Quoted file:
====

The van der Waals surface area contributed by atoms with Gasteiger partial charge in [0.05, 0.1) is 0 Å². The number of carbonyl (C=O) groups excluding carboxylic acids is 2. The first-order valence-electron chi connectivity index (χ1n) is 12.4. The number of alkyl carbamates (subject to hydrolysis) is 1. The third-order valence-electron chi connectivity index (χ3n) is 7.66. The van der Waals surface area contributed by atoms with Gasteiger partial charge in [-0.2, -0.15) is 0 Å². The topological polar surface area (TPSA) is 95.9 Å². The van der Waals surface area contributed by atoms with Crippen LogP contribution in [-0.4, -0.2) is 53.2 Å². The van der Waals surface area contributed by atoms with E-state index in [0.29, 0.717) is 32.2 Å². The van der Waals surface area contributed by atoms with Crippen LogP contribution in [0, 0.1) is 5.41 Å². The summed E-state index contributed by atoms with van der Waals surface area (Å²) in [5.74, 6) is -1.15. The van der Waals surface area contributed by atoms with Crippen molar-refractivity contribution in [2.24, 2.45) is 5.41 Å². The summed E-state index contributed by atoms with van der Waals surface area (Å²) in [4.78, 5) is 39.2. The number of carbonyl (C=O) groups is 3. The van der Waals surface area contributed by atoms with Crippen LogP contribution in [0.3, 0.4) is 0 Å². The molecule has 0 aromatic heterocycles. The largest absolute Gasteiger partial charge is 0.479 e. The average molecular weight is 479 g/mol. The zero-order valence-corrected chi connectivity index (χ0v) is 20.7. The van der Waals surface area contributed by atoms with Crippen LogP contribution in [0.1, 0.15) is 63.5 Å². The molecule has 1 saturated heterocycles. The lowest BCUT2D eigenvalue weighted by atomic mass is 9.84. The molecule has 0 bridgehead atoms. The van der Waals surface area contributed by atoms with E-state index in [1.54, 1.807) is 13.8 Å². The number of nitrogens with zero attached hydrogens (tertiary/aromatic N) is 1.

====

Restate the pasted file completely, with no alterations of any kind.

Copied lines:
The van der Waals surface area contributed by atoms with Gasteiger partial charge in [0.05, 0.1) is 0 Å². The number of carbonyl (C=O) groups excluding carboxylic acids is 2. The first-order valence-electron chi connectivity index (χ1n) is 12.4. The number of alkyl carbamates (subject to hydrolysis) is 1. The third-order valence-electron chi connectivity index (χ3n) is 7.66. The van der Waals surface area contributed by atoms with Gasteiger partial charge in [-0.2, -0.15) is 0 Å². The topological polar surface area (TPSA) is 95.9 Å². The van der Waals surface area contributed by atoms with Crippen LogP contribution in [-0.4, -0.2) is 53.2 Å². The van der Waals surface area contributed by atoms with E-state index in [0.29, 0.717) is 32.2 Å². The van der Waals surface area contributed by atoms with Crippen LogP contribution in [0, 0.1) is 5.41 Å². The summed E-state index contributed by atoms with van der Waals surface area (Å²) in [5.74, 6) is -1.15. The van der Waals surface area contributed by atoms with Crippen molar-refractivity contribution in [2.24, 2.45) is 5.41 Å². The summed E-state index contributed by atoms with van der Waals surface area (Å²) in [4.78, 5) is 39.2. The number of carbonyl (C=O) groups is 3. The van der Waals surface area contributed by atoms with Crippen LogP contribution in [0.3, 0.4) is 0 Å². The molecule has 0 aromatic heterocycles. The largest absolute Gasteiger partial charge is 0.479 e. The average molecular weight is 479 g/mol. The zero-order valence-corrected chi connectivity index (χ0v) is 20.7. The van der Waals surface area contributed by atoms with Crippen LogP contribution in [0.1, 0.15) is 63.5 Å². The molecule has 1 saturated heterocycles. The lowest BCUT2D eigenvalue weighted by atomic mass is 9.84. The molecule has 0 bridgehead atoms. The van der Waals surface area contributed by atoms with E-state index in [1.54, 1.807) is 13.8 Å². The number of nitrogens with zero attached hydrogens (tertiary/aromatic N) is 1.